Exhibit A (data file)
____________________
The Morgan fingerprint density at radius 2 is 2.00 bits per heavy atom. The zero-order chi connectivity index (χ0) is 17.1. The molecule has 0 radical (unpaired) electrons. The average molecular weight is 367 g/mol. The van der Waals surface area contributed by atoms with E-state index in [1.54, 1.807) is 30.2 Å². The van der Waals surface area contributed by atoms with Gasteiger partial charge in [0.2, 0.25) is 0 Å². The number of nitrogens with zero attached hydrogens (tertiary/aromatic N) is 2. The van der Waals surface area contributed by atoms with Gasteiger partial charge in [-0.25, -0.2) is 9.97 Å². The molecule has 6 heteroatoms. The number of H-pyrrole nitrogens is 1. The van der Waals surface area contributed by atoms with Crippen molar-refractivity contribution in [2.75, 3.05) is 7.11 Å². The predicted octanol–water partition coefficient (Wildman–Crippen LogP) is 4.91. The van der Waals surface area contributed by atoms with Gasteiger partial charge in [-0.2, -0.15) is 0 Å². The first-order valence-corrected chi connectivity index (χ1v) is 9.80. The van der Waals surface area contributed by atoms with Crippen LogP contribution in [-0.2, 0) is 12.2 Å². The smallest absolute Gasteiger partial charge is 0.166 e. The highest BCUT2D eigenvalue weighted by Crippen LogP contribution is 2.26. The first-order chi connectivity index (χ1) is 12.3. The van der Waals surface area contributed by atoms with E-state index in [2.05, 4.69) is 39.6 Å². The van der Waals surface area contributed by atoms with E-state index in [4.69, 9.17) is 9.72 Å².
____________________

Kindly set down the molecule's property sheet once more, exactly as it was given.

The Morgan fingerprint density at radius 2 is 2.00 bits per heavy atom. The zero-order chi connectivity index (χ0) is 17.1. The molecule has 0 radical (unpaired) electrons. The average molecular weight is 367 g/mol. The van der Waals surface area contributed by atoms with E-state index in [1.54, 1.807) is 30.2 Å². The van der Waals surface area contributed by atoms with Gasteiger partial charge in [0.2, 0.25) is 0 Å². The number of nitrogens with zero attached hydrogens (tertiary/aromatic N) is 2. The van der Waals surface area contributed by atoms with Gasteiger partial charge in [-0.25, -0.2) is 9.97 Å². The molecule has 6 heteroatoms. The number of H-pyrrole nitrogens is 1. The van der Waals surface area contributed by atoms with Crippen molar-refractivity contribution in [2.75, 3.05) is 7.11 Å². The predicted octanol–water partition coefficient (Wildman–Crippen LogP) is 4.91. The van der Waals surface area contributed by atoms with Gasteiger partial charge in [-0.2, -0.15) is 0 Å². The first-order valence-corrected chi connectivity index (χ1v) is 9.80. The van der Waals surface area contributed by atoms with Crippen LogP contribution in [-0.2, 0) is 12.2 Å². The smallest absolute Gasteiger partial charge is 0.166 e. The highest BCUT2D eigenvalue weighted by Crippen LogP contribution is 2.26. The first-order chi connectivity index (χ1) is 12.3. The van der Waals surface area contributed by atoms with E-state index in [2.05, 4.69) is 39.6 Å². The van der Waals surface area contributed by atoms with E-state index in [4.69, 9.17) is 9.72 Å².